Picture it – 2 a.m. on a windless summer night. A “writer” is in his backyard with his laptop, working on what he believes will be a classic novel. He will go to school the next day and, between yawning, brag about being up at 2 a.m. writing. He will read stories of Emily Dickinson, J.D Salinger, and Thomas Pynchon and romanticize the life of a recluse author—those mysterious figures whose work surpassed them.
Why did I idealize this lifestyle? Somehow, when I decided I wanted to be a writer, I absorbed the notion that writing is a solitary art, that in order to be truly great, I had to disconnect myself from the world, retreat to a cabin in the woods, and just… write.
Sixteen Years Later
It is March, 2020—enough said.
The idea was that, if forced into isolation and forced into reduced working hours, those of us striving to carve out time to write would have no more excuses. We were finally primed to write the works we were meant to write.
And some did, which is great. But many did not.
There are many reasons for this. I am not inclined to psychologically probe our collective consciousness, but it is worth seeking out.
My takeaway, upon examining my writing during the past two years is that writing and isolation are not the dream pair I once thought.
Disclaimer: what follows is my opinion based on experience. If you have embraced the recluse author lifestyle, you may not agree with what I say, but know that you have my admiration.
Sure, on a micro-level, isolation can be beneficial for writers. I have done many a clichéd coffeeshop writing session, and while I enjoy group writing, I do my best work on my own, in my own space, with my own routines. But, if we take a longer view of the writing process, I believe that a form of writing community is beneficial for motivation, productivity, and yes, creativity. It goes without saying that eventually selling and marketing a book is not an isolated process, but that is for another time.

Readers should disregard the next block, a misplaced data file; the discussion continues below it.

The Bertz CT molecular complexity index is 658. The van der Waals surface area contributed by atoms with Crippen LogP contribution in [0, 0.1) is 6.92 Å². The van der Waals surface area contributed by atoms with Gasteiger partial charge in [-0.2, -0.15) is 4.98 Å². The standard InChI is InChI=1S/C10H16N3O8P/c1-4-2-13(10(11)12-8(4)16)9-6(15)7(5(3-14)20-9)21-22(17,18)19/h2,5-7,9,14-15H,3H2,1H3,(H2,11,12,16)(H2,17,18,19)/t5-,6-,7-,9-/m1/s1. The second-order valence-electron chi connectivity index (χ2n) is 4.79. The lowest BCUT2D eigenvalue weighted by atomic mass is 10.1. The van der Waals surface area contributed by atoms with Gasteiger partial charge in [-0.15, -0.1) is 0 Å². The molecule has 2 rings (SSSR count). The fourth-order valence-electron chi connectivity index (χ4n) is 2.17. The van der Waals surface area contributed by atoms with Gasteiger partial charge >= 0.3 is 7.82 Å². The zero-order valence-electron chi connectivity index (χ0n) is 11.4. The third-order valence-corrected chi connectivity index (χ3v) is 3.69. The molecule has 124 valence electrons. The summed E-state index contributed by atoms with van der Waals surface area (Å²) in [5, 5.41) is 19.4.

What is a Writing Community?
Here are a few examples.
The Writing Group or Critique Group is the most local level writing community. A small group of writers who frequently share their works in progress with each other and (depending on the group) provide varying levels of feedback. I find this form of community invaluable: consistent “submission deadlines” keeps me writing, and the feedback I receive is thoughtful and critical. This experience is, I believe, common among those who have a good writing group. This form of writing community is not, however, without its dangers. Particularly if you are working on a longer project (a novel, or long work of non-fiction), receiving constant feedback during a first draft can stall the process. Some people, me included, enjoy constantly editing as they write. For those who believe in writing a first draft uncensored, recognizing that it is a first draft so it doesn’t have to be perfect (“yes I know my character ages up and down between chapters, I’ll fix it later.”), constant feedback can be at best distracting and at worst demoralizing.
The beauty of a small writing group is that you can tailor it to your collective needs. Writing groups don’t have to be focused on critique. If you can find a small group dedicated to holding each other accountable to productivity, and who welcome the opportunity to share their work, this can go a long way to getting those words out while also building the confidence needed if you plan to send your work into the world.
In short, if you can, I highly recommend seeking out a writing group.
Online writing communities exist, and they are, in my opinion, mixed.